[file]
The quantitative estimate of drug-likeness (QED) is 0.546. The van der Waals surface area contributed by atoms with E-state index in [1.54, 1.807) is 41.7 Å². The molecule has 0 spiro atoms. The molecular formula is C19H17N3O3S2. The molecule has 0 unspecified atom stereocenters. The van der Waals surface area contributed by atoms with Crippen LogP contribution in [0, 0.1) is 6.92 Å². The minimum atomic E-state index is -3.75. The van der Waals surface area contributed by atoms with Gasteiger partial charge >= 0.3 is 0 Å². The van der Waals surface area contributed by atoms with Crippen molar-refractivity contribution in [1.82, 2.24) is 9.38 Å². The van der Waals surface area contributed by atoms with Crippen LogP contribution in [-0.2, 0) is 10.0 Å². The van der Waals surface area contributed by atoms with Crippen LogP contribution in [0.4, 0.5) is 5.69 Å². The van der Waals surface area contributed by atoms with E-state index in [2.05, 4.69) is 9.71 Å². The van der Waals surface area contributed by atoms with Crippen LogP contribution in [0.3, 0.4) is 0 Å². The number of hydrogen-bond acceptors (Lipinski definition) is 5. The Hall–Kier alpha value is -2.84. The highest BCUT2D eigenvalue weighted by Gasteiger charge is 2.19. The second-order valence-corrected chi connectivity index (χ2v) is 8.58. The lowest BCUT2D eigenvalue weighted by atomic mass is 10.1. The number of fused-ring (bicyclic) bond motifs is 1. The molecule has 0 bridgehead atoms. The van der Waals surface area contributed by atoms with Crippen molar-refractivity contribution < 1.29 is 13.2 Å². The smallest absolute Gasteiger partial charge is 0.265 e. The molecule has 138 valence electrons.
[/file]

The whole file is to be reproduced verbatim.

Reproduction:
The quantitative estimate of drug-likeness (QED) is 0.546. The van der Waals surface area contributed by atoms with E-state index in [1.54, 1.807) is 41.7 Å². The molecule has 0 spiro atoms. The molecular formula is C19H17N3O3S2. The molecule has 0 unspecified atom stereocenters. The van der Waals surface area contributed by atoms with Crippen LogP contribution in [0, 0.1) is 6.92 Å². The minimum atomic E-state index is -3.75. The van der Waals surface area contributed by atoms with Gasteiger partial charge >= 0.3 is 0 Å². The van der Waals surface area contributed by atoms with Crippen molar-refractivity contribution in [1.82, 2.24) is 9.38 Å². The van der Waals surface area contributed by atoms with Crippen LogP contribution in [-0.2, 0) is 10.0 Å². The van der Waals surface area contributed by atoms with Crippen LogP contribution in [0.4, 0.5) is 5.69 Å². The van der Waals surface area contributed by atoms with E-state index in [2.05, 4.69) is 9.71 Å². The van der Waals surface area contributed by atoms with Crippen LogP contribution in [0.3, 0.4) is 0 Å². The number of hydrogen-bond acceptors (Lipinski definition) is 5. The Hall–Kier alpha value is -2.84. The highest BCUT2D eigenvalue weighted by Gasteiger charge is 2.19. The second-order valence-corrected chi connectivity index (χ2v) is 8.58. The lowest BCUT2D eigenvalue weighted by atomic mass is 10.1. The number of fused-ring (bicyclic) bond motifs is 1. The molecule has 0 bridgehead atoms. The van der Waals surface area contributed by atoms with Crippen molar-refractivity contribution < 1.29 is 13.2 Å². The smallest absolute Gasteiger partial charge is 0.265 e. The molecule has 138 valence electrons.